Integrative Thinking

Writing about thinking is never easy. Most of our thoughts have a component to them that is somewhat intangible, somewhat subvocal and inexpressible. But being able to talk about thought processes and translate complex thoughts into words is a core skill in communication. And being able to talk about the best ways to think, that’s a step towards being able to think in those ways.

Today I’m going to talk about two related ideas: integrative thinking, and integrative complexity. Integrative thinking is a way of thinking that takes ideas that are supposedly contradictory and finds a tertiary path that combines the two ideas. Integrative complexity is a psychometric measurement that quantifies how our thinking recognises and integrates different perspectives, and understands the complex multidirectional causal chains.

The test of a first-rate intelligence is the ability to hold two opposing ideas in mind at the same time and still retain the ability to function. One should, for example, be able to see that things are hopeless yet be determined to make them otherwise. F Scott Fitzgerald

I first came across the concepts involved in integrative thinking when I read this quote as a teenager. This quote became a self-defining feature of mine, and I would seek out contradictory opinions that I could hold and defend. In hindsight I think that this is one of the reasons I decided to study philosophy, a topic based on the idea of creating contradictions, as well as on finding contradictions and resolving them in a creative way.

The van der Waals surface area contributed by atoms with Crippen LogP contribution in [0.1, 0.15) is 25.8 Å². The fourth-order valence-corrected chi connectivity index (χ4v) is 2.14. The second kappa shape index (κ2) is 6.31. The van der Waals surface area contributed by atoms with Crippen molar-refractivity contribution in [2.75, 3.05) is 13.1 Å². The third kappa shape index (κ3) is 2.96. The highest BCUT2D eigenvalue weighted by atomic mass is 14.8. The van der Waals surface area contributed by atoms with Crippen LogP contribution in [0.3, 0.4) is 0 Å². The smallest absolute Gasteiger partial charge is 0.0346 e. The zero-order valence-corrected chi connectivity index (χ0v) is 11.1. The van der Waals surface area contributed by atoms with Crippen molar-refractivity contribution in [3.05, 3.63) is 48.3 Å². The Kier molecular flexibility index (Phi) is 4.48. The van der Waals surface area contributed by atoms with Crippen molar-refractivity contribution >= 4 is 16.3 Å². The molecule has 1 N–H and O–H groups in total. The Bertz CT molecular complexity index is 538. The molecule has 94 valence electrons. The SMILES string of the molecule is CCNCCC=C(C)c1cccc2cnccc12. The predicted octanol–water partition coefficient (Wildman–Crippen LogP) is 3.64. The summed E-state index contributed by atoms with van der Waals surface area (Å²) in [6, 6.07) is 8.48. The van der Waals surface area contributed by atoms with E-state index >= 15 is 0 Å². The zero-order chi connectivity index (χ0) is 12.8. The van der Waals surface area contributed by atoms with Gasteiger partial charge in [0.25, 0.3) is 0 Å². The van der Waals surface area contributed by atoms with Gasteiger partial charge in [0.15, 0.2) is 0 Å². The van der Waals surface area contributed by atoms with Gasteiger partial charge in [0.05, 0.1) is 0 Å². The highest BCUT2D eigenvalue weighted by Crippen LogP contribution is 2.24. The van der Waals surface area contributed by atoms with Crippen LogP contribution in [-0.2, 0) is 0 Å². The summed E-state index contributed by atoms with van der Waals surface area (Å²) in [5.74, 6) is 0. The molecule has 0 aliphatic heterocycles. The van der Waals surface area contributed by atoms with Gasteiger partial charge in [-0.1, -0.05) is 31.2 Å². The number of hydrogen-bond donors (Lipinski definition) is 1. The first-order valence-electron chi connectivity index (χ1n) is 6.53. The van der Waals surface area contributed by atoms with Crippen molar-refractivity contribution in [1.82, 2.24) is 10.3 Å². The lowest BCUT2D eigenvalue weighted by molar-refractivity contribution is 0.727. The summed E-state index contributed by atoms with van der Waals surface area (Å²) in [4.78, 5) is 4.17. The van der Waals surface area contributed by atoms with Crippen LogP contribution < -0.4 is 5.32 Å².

One such example of a contradiction in philosophy is the frequently discussed topic of free will – do we have free will, or are all our actions just the consequence of our environment? Initially these two options are in direct contradiction, but when we take time to look at what each of these options mean we start to understand how they can fit together.

To have free will is for the origin of our actions to be within us. And for our actions to be a consequence of the environment, all that is required is for there to be a strict causal chain from our environment to our actions. These two options are compatible. There can be a causal chain from our environment to our behavior (this chain is often called biology, chemistry, or physics) and that chain routes via our desires and internal wants.

To think about it in another way, our desires dictate what we do, giving us free will, while our desires are shaped by the environment. We reject the “either or” and create an entirely new option, refusing to accept the contradiction.

When asked whether he thought strategy or execution was more important, Jack Welch responded: “I don’t think it’s an ‘either-or.’”


I first learnt about Integrative Complexity (IC) while studying Psychology. I learnt that the IC of a text can be scored by trained raters to measure the degree of differentiation (the degree to which different perspectives are recognised) and the degree of integration (connection of those perspectives and the the interactions between them). High IC signals complex, moderated thought, and low IC signals singlemindedness and thinking in black and white terms.

Low IC has been shown to predict conflict in areas of tension, and increases in IC has been shown to predict resolution to conflict. There are also therapies of sorts that use the concept of IC to help groups of at-risk people avoid radicalisation.

In my option, IC is a measurement of integrative thinking applied to social issues and to conflict between social groups. Increasing IC shows the ability to consider opposite points of view about moral issues and behaviours, and integrative thinking allows people to understand where these thoughts and feelings come from to find a common base or starting point for further discussion.


Roger Martin helped to popularise and create the idea of integrative thinking, and has authored many books on the topic, such as The Opposable Mind and Creating Great Choices. Martin talks about integrative thinking in the context of leadership. Within his framework, integrative thinking provides the opportunity to diverge from obvious choices and to avoid common dichotomies.